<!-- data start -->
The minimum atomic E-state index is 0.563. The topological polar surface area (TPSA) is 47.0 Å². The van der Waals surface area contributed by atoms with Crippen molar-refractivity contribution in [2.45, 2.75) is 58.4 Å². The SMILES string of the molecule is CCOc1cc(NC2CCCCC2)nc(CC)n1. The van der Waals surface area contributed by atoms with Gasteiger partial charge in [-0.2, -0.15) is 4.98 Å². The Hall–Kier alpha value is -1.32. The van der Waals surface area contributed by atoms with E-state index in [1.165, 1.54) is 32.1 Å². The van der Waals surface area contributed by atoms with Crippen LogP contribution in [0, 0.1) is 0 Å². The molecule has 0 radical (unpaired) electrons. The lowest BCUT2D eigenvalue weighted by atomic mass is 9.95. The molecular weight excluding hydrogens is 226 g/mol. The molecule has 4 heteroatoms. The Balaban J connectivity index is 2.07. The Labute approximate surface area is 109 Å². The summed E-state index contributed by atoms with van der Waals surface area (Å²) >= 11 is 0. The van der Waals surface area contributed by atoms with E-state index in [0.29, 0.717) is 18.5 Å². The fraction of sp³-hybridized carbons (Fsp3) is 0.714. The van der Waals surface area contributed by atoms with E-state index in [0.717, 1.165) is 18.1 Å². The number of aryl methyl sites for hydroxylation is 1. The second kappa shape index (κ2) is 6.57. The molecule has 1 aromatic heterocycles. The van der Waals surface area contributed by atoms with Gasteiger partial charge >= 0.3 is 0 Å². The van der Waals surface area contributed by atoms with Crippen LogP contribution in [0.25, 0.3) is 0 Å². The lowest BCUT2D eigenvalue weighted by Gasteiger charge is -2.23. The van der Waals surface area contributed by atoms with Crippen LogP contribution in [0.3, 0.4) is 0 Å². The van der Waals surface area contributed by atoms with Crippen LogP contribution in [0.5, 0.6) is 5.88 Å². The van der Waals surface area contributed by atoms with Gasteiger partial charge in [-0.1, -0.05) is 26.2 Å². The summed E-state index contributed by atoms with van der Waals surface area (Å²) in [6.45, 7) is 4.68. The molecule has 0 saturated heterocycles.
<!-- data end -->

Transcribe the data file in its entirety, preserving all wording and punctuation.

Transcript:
The minimum atomic E-state index is 0.563. The topological polar surface area (TPSA) is 47.0 Å². The van der Waals surface area contributed by atoms with Crippen molar-refractivity contribution in [2.45, 2.75) is 58.4 Å². The SMILES string of the molecule is CCOc1cc(NC2CCCCC2)nc(CC)n1. The van der Waals surface area contributed by atoms with Gasteiger partial charge in [-0.2, -0.15) is 4.98 Å². The Hall–Kier alpha value is -1.32. The van der Waals surface area contributed by atoms with E-state index in [1.165, 1.54) is 32.1 Å². The van der Waals surface area contributed by atoms with Crippen LogP contribution in [0, 0.1) is 0 Å². The molecule has 0 radical (unpaired) electrons. The lowest BCUT2D eigenvalue weighted by atomic mass is 9.95. The molecular weight excluding hydrogens is 226 g/mol. The molecule has 4 heteroatoms. The Balaban J connectivity index is 2.07. The Labute approximate surface area is 109 Å². The summed E-state index contributed by atoms with van der Waals surface area (Å²) >= 11 is 0. The van der Waals surface area contributed by atoms with E-state index in [0.29, 0.717) is 18.5 Å². The fraction of sp³-hybridized carbons (Fsp3) is 0.714. The van der Waals surface area contributed by atoms with E-state index in [0.717, 1.165) is 18.1 Å². The number of aryl methyl sites for hydroxylation is 1. The second kappa shape index (κ2) is 6.57. The molecule has 1 aromatic heterocycles. The van der Waals surface area contributed by atoms with Gasteiger partial charge >= 0.3 is 0 Å². The van der Waals surface area contributed by atoms with Crippen LogP contribution in [0.25, 0.3) is 0 Å². The lowest BCUT2D eigenvalue weighted by Gasteiger charge is -2.23. The van der Waals surface area contributed by atoms with Crippen LogP contribution in [0.3, 0.4) is 0 Å². The van der Waals surface area contributed by atoms with Crippen LogP contribution in [0.5, 0.6) is 5.88 Å². The van der Waals surface area contributed by atoms with Gasteiger partial charge in [-0.1, -0.05) is 26.2 Å². The summed E-state index contributed by atoms with van der Waals surface area (Å²) in [6.45, 7) is 4.68. The molecule has 0 saturated heterocycles.